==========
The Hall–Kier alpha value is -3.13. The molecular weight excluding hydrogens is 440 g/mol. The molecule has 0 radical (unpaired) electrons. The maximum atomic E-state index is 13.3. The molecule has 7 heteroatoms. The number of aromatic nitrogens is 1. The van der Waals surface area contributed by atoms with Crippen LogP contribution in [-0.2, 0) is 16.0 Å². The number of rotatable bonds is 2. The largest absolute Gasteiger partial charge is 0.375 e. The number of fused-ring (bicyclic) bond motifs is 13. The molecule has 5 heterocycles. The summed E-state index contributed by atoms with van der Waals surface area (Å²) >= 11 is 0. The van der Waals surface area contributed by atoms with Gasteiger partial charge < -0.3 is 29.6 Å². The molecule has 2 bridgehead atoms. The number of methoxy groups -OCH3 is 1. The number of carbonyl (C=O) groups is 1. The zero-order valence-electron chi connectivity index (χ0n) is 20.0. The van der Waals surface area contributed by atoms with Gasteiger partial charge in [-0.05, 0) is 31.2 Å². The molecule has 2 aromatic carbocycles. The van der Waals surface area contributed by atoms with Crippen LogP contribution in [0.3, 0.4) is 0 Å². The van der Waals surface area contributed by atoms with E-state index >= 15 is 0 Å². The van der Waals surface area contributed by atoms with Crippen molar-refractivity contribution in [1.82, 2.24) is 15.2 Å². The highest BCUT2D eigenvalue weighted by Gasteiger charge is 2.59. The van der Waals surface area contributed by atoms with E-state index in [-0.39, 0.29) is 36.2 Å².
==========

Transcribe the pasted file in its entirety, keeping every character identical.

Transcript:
The Hall–Kier alpha value is -3.13. The molecular weight excluding hydrogens is 440 g/mol. The molecule has 0 radical (unpaired) electrons. The maximum atomic E-state index is 13.3. The molecule has 7 heteroatoms. The number of aromatic nitrogens is 1. The van der Waals surface area contributed by atoms with Crippen LogP contribution in [-0.2, 0) is 16.0 Å². The number of rotatable bonds is 2. The largest absolute Gasteiger partial charge is 0.375 e. The number of fused-ring (bicyclic) bond motifs is 13. The molecule has 5 heterocycles. The summed E-state index contributed by atoms with van der Waals surface area (Å²) >= 11 is 0. The van der Waals surface area contributed by atoms with Gasteiger partial charge < -0.3 is 29.6 Å². The molecule has 2 bridgehead atoms. The number of methoxy groups -OCH3 is 1. The number of carbonyl (C=O) groups is 1. The zero-order valence-electron chi connectivity index (χ0n) is 20.0. The van der Waals surface area contributed by atoms with Gasteiger partial charge in [-0.05, 0) is 31.2 Å². The molecule has 2 aromatic carbocycles. The van der Waals surface area contributed by atoms with Crippen LogP contribution in [0.3, 0.4) is 0 Å². The van der Waals surface area contributed by atoms with E-state index >= 15 is 0 Å². The van der Waals surface area contributed by atoms with Crippen molar-refractivity contribution in [1.82, 2.24) is 15.2 Å². The highest BCUT2D eigenvalue weighted by Gasteiger charge is 2.59. The van der Waals surface area contributed by atoms with E-state index in [-0.39, 0.29) is 36.2 Å².